Whenever I meet with a pastor or church planter, I ask them, “What are you preaching on this Sunday?” I love hearing what series other guys are doing, the creativity. Recently whenever I ask this question, I get blank stares or a response of “I’m not sure, I think I have a title.” Sometimes they aren’t even that far along.
Too many pastors allow the busyness of their lives and ministries to crowd out their sermon prep.
Here are 5 ways to make sure that you are killing yourself on Saturday night to put a sermon together.
Don’t schedule it. Many pastors do not schedule when they will work on their sermon. For me, I work on mine in the morning; it is when I am most alert and creative. I block out Monday and Tuesday mornings for this purpose and do whatever I can to protect those times so that I can give my best hours to sermon prep.
Don’t plan. Don’t worry about it. Don’t think about future series, future topics, wait. By not planning, you will make sure that you won’t find great quotes, examples, stories to use. You will also keep from being able to use videos, certain songs that will allow artists to thrive in your church. And, the less time you spend thinking about something, the less passion you will bring to a topic. The longer you think on a topic, passage, or theme, the better.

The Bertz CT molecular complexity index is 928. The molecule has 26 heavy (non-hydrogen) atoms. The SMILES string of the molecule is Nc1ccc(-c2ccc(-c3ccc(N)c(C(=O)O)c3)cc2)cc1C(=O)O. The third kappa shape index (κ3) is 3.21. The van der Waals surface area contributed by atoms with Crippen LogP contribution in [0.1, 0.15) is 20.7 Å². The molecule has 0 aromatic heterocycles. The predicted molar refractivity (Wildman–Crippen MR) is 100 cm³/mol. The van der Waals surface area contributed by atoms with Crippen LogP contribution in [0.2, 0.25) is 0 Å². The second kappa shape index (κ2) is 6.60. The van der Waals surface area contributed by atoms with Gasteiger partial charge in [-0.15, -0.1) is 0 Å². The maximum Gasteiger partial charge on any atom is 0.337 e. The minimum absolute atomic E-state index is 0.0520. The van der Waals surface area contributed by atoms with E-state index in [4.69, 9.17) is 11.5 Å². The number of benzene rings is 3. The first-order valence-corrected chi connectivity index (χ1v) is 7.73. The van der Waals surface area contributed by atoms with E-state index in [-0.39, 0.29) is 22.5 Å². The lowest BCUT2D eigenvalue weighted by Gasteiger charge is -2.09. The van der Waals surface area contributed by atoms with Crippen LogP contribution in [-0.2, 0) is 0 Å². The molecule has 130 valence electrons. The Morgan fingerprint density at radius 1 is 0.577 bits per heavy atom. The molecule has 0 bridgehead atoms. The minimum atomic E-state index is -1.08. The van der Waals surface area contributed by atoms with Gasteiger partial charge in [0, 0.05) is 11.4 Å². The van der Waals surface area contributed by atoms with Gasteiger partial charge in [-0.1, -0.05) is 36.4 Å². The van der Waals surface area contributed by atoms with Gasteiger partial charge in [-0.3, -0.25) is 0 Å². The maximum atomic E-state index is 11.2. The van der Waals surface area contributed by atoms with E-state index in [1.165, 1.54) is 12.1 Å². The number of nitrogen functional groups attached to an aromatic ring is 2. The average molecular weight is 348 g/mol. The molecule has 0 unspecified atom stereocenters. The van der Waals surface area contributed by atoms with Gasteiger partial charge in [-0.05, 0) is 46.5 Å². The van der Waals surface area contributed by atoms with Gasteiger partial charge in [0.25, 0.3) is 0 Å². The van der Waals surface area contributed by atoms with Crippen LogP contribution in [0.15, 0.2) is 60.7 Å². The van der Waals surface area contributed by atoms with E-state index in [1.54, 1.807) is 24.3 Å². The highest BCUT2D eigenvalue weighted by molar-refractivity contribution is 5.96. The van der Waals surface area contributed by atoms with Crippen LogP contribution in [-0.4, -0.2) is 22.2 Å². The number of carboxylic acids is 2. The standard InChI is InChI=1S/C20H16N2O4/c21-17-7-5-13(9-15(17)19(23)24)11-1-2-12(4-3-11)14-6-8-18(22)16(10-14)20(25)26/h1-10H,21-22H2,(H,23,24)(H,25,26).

Believe that your sermon doesn’t matter. Some of these are connected, but a lot of people don’t think preaching is essential. Whether they hold that people don’t want to listen to a sermon or that they should give a lite “here’s how to make Monday better than Friday was” kind of a pep talk. Your sermon matters. The Holy Spirit likes to show up whenever we talk about Jesus and the hope we have in Him. Lives are changed through the power of opening Scripture.
Unclear on what is the most important thing you do. Too many pastors are not clear on what is the most important thing they do or what should get the majority of their time. Three things occupy the majority of my time: sermon prep, developing leaders, meeting with new people. I primarily give almost my entire week to those three things. Even when our church was smaller and we didn’t have a staff, that’s what I spent my time on, it’s what I do that adds the most value to our church. If you haven’t already, clarify how much time your sermon will get, give the best of your day to it.
Be lazy. A mentor told me, “Someone pays the price for a sermon. Either the pastor in the preparation or the church who has to listen to it.” Too many churches are paying the price instead of the pastor. Why? The pastor is lazy.